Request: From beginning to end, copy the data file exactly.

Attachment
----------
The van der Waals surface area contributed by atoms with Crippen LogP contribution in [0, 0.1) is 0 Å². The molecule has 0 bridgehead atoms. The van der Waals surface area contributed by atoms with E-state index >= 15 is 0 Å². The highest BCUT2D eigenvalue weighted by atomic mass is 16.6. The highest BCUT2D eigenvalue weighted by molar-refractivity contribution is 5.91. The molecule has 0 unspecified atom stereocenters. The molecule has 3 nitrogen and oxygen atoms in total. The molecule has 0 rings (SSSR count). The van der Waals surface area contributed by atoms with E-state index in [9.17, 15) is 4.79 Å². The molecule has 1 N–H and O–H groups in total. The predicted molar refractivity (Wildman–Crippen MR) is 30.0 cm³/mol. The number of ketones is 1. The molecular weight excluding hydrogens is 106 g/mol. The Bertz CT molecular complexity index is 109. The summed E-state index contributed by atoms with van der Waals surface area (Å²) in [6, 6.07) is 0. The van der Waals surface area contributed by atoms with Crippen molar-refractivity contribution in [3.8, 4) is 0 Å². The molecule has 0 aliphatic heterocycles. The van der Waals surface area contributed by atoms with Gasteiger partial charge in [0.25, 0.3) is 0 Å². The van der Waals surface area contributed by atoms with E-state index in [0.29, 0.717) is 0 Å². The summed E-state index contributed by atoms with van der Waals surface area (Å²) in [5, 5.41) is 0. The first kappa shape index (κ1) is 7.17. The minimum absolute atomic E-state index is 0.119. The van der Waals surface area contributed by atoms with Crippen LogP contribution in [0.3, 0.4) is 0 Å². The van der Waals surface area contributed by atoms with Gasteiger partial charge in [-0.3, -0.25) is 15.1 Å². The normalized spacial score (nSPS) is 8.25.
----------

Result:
The van der Waals surface area contributed by atoms with Crippen LogP contribution in [0, 0.1) is 0 Å². The molecule has 0 bridgehead atoms. The van der Waals surface area contributed by atoms with E-state index >= 15 is 0 Å². The highest BCUT2D eigenvalue weighted by atomic mass is 16.6. The highest BCUT2D eigenvalue weighted by molar-refractivity contribution is 5.91. The molecule has 0 unspecified atom stereocenters. The molecule has 3 nitrogen and oxygen atoms in total. The molecule has 0 rings (SSSR count). The van der Waals surface area contributed by atoms with E-state index in [9.17, 15) is 4.79 Å². The molecule has 1 N–H and O–H groups in total. The predicted molar refractivity (Wildman–Crippen MR) is 30.0 cm³/mol. The number of ketones is 1. The molecular weight excluding hydrogens is 106 g/mol. The Bertz CT molecular complexity index is 109. The summed E-state index contributed by atoms with van der Waals surface area (Å²) in [6, 6.07) is 0. The van der Waals surface area contributed by atoms with Crippen molar-refractivity contribution in [3.8, 4) is 0 Å². The molecule has 0 aliphatic heterocycles. The van der Waals surface area contributed by atoms with Gasteiger partial charge in [0.25, 0.3) is 0 Å². The van der Waals surface area contributed by atoms with E-state index in [0.29, 0.717) is 0 Å². The summed E-state index contributed by atoms with van der Waals surface area (Å²) in [5, 5.41) is 0. The first kappa shape index (κ1) is 7.17. The minimum absolute atomic E-state index is 0.119. The van der Waals surface area contributed by atoms with Crippen LogP contribution in [0.3, 0.4) is 0 Å². The van der Waals surface area contributed by atoms with Gasteiger partial charge in [-0.3, -0.25) is 15.1 Å². The normalized spacial score (nSPS) is 8.25.